Directed by: João Miller Guerra & Filipa Reis
Distributed by: TBA
Written by Taylor Baker
João Miller Guerra & Filipa Reis’s latest film “Légua” is a solemn piece of observational cinema that touches on transcendentalism through its depiction of three generations of women living in a house they work in as custodial staff. They upkeep a manor in northern Portugal in exchange for room and board, eking out their existence in an increasingly desperate and beautiful countryside. The film primarily depicts the day-to-day life and habits of the women who keep the building running similar to the recent Sight & Sound poll winner “Jeanne Dielmann,” the manor is presented alternatingly as the families lifeblood and prison in such a way that one might compare the relationship of the central women and manor to that of vines deeply rooted to a trellis.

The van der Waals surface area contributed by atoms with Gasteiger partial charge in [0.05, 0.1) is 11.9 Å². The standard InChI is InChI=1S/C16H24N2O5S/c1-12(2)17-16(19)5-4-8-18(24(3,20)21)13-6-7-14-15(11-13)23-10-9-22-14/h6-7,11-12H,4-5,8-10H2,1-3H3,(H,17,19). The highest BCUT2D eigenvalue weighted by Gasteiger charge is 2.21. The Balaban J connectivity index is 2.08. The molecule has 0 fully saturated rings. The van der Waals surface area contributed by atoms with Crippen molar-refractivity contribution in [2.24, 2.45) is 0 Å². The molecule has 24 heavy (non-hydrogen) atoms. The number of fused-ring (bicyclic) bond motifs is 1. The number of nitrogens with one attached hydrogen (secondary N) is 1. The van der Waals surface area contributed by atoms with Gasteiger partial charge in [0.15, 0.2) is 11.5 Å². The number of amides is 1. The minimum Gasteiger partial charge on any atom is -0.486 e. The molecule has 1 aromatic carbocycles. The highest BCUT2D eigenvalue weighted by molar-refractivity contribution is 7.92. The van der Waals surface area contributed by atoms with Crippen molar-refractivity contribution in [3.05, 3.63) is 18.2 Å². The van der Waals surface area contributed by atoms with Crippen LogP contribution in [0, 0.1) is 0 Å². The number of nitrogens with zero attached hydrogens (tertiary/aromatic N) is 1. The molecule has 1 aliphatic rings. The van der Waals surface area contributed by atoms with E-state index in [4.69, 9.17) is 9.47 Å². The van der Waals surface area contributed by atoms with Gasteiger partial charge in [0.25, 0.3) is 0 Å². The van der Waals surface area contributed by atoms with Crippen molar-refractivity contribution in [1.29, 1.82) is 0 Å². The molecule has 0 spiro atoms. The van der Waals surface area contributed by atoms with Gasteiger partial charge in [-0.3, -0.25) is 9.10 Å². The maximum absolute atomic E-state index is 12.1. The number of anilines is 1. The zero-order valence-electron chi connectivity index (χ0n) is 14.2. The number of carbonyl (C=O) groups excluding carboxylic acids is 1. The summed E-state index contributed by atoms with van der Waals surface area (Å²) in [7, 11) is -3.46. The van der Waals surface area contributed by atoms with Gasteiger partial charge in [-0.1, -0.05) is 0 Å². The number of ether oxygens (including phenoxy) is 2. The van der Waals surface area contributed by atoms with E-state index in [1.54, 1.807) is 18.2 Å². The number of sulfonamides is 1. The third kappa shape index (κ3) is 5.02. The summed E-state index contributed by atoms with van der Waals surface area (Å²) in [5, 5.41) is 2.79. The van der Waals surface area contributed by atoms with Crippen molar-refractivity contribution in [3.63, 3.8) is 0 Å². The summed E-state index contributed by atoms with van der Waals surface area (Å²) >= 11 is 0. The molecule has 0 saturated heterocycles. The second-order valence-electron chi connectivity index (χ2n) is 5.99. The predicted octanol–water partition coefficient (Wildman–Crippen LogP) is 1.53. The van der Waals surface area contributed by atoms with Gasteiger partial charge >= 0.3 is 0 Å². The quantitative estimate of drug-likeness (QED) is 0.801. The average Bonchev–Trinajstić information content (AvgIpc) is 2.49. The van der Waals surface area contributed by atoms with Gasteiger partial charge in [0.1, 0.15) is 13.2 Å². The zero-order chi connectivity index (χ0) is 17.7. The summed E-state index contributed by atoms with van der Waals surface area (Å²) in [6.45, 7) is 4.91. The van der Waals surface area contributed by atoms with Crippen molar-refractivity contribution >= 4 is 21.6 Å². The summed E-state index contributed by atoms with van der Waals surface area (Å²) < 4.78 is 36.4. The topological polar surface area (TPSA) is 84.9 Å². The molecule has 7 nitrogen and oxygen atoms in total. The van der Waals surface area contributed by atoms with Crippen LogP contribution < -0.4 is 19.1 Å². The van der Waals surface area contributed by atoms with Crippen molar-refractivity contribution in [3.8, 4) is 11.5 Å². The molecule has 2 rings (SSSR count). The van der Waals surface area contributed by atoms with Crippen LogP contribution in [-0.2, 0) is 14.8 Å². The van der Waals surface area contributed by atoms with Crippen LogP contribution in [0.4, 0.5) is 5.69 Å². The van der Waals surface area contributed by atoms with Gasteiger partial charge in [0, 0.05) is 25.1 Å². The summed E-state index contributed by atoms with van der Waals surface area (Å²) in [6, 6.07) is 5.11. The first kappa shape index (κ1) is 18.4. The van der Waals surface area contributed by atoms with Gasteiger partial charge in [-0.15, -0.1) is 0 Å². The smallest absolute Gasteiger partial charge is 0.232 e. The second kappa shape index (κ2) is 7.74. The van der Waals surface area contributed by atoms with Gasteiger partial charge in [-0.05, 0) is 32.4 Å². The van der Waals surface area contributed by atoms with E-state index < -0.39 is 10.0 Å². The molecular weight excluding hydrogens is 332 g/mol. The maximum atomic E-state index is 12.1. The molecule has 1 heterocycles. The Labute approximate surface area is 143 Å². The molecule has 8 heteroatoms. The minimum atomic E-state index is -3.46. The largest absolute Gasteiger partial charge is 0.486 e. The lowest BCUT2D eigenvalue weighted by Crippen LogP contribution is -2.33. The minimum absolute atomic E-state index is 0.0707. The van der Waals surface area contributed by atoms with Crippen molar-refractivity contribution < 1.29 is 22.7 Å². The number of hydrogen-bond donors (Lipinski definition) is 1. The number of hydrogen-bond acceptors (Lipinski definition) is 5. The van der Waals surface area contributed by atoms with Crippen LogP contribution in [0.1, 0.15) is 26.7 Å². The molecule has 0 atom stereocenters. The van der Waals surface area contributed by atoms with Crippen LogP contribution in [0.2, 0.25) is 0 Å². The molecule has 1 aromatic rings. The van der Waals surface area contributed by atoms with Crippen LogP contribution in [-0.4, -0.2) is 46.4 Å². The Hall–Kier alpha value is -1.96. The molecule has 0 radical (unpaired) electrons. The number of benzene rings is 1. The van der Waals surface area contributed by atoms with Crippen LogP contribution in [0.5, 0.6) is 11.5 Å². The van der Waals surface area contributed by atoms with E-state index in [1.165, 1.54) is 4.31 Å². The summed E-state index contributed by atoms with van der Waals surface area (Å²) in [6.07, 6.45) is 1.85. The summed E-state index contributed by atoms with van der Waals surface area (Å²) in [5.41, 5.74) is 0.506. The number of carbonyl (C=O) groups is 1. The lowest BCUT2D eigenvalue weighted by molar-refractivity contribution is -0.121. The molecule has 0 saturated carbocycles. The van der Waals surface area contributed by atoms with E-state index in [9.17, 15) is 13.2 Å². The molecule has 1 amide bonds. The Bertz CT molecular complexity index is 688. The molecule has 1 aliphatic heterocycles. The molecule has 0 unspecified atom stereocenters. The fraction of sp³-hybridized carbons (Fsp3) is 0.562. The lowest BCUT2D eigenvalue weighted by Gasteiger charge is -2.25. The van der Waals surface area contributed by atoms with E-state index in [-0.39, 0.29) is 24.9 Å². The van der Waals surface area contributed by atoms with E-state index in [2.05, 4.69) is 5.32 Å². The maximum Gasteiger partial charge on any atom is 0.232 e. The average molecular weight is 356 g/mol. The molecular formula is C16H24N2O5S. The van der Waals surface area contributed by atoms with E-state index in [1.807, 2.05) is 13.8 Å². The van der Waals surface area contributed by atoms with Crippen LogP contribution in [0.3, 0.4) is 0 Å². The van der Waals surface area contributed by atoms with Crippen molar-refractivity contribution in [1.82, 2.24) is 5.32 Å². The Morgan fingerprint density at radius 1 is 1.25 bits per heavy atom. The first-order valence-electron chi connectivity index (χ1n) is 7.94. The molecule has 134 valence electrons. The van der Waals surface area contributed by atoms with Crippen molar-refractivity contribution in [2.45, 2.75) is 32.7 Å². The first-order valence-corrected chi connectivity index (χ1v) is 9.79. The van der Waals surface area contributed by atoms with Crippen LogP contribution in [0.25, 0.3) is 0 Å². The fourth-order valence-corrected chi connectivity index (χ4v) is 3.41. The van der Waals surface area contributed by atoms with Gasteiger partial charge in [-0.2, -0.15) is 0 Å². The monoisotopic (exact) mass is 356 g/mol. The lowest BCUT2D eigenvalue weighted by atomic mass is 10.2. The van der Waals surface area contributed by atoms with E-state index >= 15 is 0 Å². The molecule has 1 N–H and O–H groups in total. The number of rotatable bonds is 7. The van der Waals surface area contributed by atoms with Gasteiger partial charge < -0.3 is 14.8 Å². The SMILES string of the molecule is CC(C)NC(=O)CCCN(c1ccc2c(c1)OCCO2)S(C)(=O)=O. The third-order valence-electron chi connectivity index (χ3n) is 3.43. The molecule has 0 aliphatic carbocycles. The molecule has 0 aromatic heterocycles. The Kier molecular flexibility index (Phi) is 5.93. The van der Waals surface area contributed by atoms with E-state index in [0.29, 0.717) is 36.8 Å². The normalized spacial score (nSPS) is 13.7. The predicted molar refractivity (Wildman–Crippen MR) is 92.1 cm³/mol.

With what may otherwise be mundane moments captured with photographic ingenuity and tenderness the watering of a garden becomes a delicately timed piece of art, and the drying and smoothing of a white sheet becomes something more. “Légua” doesn’t realize something new or all that meaningful about cinema, but it does pare down its subject and form to a specificity that borders on the transcendental. Its repetitive structure is perhaps too meandering, its gaze too unfocused, and its all too brief asides too typified with purpose, it says something then that with all that not working for it “Légua” still manages to leave an exceedingly sincere impression. The divinity of service, the grace of clumsiness, and the sheer humanity of us all are universal themes for a reason, and when you depict them with such devotion in a lush countryside you’re probably bound to strike some gold.